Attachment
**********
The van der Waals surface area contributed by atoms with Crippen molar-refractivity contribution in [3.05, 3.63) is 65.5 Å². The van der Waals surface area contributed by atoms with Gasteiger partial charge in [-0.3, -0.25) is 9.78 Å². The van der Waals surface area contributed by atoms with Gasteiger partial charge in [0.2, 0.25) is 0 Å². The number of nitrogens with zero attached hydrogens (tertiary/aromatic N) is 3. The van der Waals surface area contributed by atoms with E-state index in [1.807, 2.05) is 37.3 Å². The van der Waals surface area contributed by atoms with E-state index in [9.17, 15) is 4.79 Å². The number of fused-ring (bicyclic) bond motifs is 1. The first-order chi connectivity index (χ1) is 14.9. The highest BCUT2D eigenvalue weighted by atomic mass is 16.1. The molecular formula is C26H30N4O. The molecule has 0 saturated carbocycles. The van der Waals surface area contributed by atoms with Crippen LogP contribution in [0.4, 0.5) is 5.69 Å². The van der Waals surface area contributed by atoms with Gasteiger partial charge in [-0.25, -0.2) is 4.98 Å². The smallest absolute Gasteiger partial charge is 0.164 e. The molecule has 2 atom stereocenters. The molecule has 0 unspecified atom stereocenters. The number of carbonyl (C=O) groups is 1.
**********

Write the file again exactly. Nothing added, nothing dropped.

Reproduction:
The van der Waals surface area contributed by atoms with Crippen molar-refractivity contribution in [3.05, 3.63) is 65.5 Å². The van der Waals surface area contributed by atoms with Gasteiger partial charge in [-0.3, -0.25) is 9.78 Å². The van der Waals surface area contributed by atoms with Gasteiger partial charge in [0.2, 0.25) is 0 Å². The number of nitrogens with zero attached hydrogens (tertiary/aromatic N) is 3. The van der Waals surface area contributed by atoms with E-state index in [1.807, 2.05) is 37.3 Å². The van der Waals surface area contributed by atoms with E-state index in [9.17, 15) is 4.79 Å². The number of fused-ring (bicyclic) bond motifs is 1. The first-order chi connectivity index (χ1) is 14.9. The highest BCUT2D eigenvalue weighted by atomic mass is 16.1. The molecular formula is C26H30N4O. The molecule has 0 saturated carbocycles. The van der Waals surface area contributed by atoms with Crippen LogP contribution in [0.4, 0.5) is 5.69 Å². The van der Waals surface area contributed by atoms with Gasteiger partial charge in [-0.25, -0.2) is 4.98 Å². The smallest absolute Gasteiger partial charge is 0.164 e. The molecule has 2 atom stereocenters. The molecule has 0 unspecified atom stereocenters. The number of carbonyl (C=O) groups is 1.